Recently I began writing about the Beatitudes, the opening statements from Jesus’ Sermon on the Mount, starting with Matthew 5:3 – “Blessed are the poor in spirit, for theirs is the kingdom of heaven.” The crowds who gathered to hear Him needed to hear this Beatitude first of all because if anyone refuses to be humble before Christ, the rest of His speech won’t matter. The more we see Him as the King we need, the more He can, and will, bless us.
Next Jesus moved to the second of the Beatitudes, Matthew 5:4 –
“Blessed are those who mourn, for they shall be comforted.”
Before digging into the meaning of this statement, today’s focus is on the idea that Jesus did not put the set of Beatitudes in a random order, but that He intends them as a sequence. Not everyone takes this view, but to me the sequence makes sense and Jesus – the best teacher ever – would not do anything by accident.
To see the connection between the first two Beatitudes, consider the book of James where he cautions against being a “double-minded man”. The book begins by saying that going through trials helps a Christian grow. In testing times, we should ask God for wisdom – trusting God’s voice within our conscience, calling us to action by faith – and he contrasts that with being “double-minded.” While God gives wisdom “generously to all without reproach,” a double-minded man ignores wisdom and ends up “driven and tossed by the wind…unstable in all his ways.” (James 1:5-8). The original Greek language suggests being “double-minded” is like “having two spirits.” Such a person cannot make up their mind which voice to follow in their conscience; while having God’s guidance, they are unable to follow it and end up lost. They do not have the kingdom of heaven.
Later, James comes back to the word “double-minded” in 4:8, saying that overcoming this inability to follow God’s guidance is “What causes quarrels and what causes fights among you” (4:1). Then in verse 9, he recommends: “Be wretched and mourn and weep. Let your laughter be turned to mourning and your joy to gloom.”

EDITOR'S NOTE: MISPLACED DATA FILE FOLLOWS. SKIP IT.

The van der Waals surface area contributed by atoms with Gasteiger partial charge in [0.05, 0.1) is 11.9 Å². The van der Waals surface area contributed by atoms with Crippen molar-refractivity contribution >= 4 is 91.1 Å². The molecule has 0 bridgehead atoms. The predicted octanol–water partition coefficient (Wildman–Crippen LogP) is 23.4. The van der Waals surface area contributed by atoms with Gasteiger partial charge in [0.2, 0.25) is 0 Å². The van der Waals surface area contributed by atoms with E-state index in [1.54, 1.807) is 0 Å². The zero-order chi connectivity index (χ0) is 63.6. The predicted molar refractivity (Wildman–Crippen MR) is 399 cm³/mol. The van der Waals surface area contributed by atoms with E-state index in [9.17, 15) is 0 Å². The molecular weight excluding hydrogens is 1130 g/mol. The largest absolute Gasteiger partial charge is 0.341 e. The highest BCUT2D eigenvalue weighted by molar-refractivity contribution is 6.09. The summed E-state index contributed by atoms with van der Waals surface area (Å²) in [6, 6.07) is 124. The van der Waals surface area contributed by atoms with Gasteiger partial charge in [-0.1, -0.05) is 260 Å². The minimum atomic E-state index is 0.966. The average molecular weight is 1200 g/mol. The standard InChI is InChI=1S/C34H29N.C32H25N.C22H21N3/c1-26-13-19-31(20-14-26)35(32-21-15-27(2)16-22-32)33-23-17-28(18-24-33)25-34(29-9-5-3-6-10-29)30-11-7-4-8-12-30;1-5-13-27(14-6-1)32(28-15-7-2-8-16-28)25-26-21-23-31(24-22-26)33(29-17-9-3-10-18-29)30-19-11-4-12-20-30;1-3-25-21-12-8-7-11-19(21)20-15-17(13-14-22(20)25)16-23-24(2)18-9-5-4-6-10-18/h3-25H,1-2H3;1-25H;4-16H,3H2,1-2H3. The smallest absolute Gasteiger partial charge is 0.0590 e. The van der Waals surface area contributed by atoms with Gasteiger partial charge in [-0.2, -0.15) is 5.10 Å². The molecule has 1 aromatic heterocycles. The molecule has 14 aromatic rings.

Thus, James provides a link in the Beatitudes’ progression. Being double-minded is like lacking the kingdom of heaven. Inability to follow the right voice leads to our “quarrels” and “fights”, while leaving us “unstable.” Knowing these consequences of failing to be poor in spirit, James suggests mourning as the first, and proper, response to our spiritual poverty.
We do not naturally associate blessing with mourning, but neither did being poor in spirit seem like blessing. When we mourn, we acknowledge that we have not been poor in spirit but have sought our own way. That this has consequences. Jesus offers us blessing now in the reassurance of comfort to come.
“Blessed are those who mourn, for they shall be comforted” – Matthew 5:4
Over the rest of this week, I hope to expand on what this mourning means, Jesus’ reaction to those who mourn, hope God provides for those who mourn, and the link to the next Beatitude. For the rest of the Beatitudes, I hope to show how each one builds blessing upon blessing as the kingdom of God is built within each of His people. We will see how God’s plans affect mine as we go.